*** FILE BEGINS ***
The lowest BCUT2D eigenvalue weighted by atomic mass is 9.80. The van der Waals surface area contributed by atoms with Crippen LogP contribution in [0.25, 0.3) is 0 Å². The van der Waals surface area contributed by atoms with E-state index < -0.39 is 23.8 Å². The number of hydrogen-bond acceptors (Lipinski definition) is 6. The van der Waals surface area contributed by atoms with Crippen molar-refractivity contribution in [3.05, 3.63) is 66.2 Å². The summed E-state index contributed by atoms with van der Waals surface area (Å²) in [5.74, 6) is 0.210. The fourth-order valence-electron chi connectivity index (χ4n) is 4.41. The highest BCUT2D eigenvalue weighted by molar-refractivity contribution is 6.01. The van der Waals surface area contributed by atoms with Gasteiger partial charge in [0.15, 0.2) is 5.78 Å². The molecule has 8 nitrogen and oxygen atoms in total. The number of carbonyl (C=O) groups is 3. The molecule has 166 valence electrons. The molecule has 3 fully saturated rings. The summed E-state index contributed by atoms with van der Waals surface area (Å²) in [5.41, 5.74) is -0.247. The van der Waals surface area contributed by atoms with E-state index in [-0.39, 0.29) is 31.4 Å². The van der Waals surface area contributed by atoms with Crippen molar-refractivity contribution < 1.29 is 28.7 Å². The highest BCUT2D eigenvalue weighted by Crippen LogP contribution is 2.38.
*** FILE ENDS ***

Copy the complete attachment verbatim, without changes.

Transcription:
The lowest BCUT2D eigenvalue weighted by atomic mass is 9.80. The van der Waals surface area contributed by atoms with Crippen LogP contribution in [0.25, 0.3) is 0 Å². The van der Waals surface area contributed by atoms with E-state index < -0.39 is 23.8 Å². The number of hydrogen-bond acceptors (Lipinski definition) is 6. The van der Waals surface area contributed by atoms with Crippen molar-refractivity contribution in [3.05, 3.63) is 66.2 Å². The summed E-state index contributed by atoms with van der Waals surface area (Å²) in [5.74, 6) is 0.210. The fourth-order valence-electron chi connectivity index (χ4n) is 4.41. The highest BCUT2D eigenvalue weighted by molar-refractivity contribution is 6.01. The van der Waals surface area contributed by atoms with Gasteiger partial charge in [0.15, 0.2) is 5.78 Å². The molecule has 8 nitrogen and oxygen atoms in total. The number of carbonyl (C=O) groups is 3. The molecule has 166 valence electrons. The molecule has 3 fully saturated rings. The summed E-state index contributed by atoms with van der Waals surface area (Å²) in [5.41, 5.74) is -0.247. The van der Waals surface area contributed by atoms with E-state index in [-0.39, 0.29) is 31.4 Å². The van der Waals surface area contributed by atoms with Crippen molar-refractivity contribution < 1.29 is 28.7 Å². The highest BCUT2D eigenvalue weighted by Crippen LogP contribution is 2.38.